Time of bloom: July to September.
Seed-time: August to October.
Range: Massachusetts to South Carolina, Kansas, and Louisiana.
Habitat: Lowland meadows, fence rows, and borders of woods.
The knotted roots of this plant have long been reputed a cure for scrofula, piles, and other diseases, and are salable in the drug-market. The time for collecting is in autumn, when the summer's growth has stored the roots for winter's sustenance.
Stem erect, slender, four-angled, smooth except for the glandular hairs on its flower stalks, usually much branched, often purplish red in color, three to eight feet tall. Leaves three inches to a foot in length, opposite, dark green, ovate, long-pointed, saw-toothed, with prominent veins and long, slender petioles. Flowers in long, open, leafless panicles at the summit of the stem and the branches; corolla about a quarter-inch long, dull green outside, glossy purple within, with spreading lower lip and upper one erect, two pairs of fertile stamens of unequal length and a sterile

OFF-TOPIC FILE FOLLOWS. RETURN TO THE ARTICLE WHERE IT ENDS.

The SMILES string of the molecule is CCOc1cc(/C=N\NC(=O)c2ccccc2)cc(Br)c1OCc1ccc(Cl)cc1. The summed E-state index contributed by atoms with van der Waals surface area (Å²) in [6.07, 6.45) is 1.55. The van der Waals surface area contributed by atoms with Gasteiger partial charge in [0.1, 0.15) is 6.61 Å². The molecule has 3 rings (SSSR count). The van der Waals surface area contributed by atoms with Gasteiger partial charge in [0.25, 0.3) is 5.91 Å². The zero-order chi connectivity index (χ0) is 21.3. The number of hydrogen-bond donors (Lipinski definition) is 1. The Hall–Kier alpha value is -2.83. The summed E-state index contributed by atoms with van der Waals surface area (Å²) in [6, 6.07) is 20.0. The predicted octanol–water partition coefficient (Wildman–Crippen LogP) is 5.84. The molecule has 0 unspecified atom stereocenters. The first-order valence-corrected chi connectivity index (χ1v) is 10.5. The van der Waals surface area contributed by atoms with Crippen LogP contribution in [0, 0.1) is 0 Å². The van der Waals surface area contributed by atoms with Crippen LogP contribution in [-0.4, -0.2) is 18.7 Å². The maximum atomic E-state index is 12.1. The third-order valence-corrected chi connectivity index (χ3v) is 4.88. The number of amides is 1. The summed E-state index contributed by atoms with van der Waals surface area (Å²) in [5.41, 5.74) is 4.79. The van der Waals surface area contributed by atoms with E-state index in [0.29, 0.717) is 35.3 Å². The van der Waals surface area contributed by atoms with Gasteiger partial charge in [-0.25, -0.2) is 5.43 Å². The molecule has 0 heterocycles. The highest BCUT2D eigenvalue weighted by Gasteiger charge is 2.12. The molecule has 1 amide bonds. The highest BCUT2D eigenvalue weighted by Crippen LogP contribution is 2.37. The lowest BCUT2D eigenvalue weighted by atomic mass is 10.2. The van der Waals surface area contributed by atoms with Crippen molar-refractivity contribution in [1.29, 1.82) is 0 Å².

Fig. 265. - Maryland Fig-wort . (Schrophularia mari-landica). X 1/4 fifth one, reduced to a purple scale on the roof of the corolla tube; calyx five-cleft, with rounded lobes. Capsule ovoid, thin, papery, two-celled, opening at the top. Seeds many, small, rough, dull brown. (Fig. 265.)
S. leporella, Bicknell, is a closely related plant, differing in having more coarsely toothed leaves, and flowers with corolla more contracted at the throat, the sterile stamen greenish yellow; it is even more frequent on hillsides and brushy pasture. Range from Connecticut to Minnesota, southward to Nebraska and North Carolina.
The roots may be killed by persistent cutting, aided by salt or carbolic acid on the cut surfaces. Or they may be grubbed out or pulled when the ground is soft, and perhaps sold for enough to pay for the trouble of their extraction.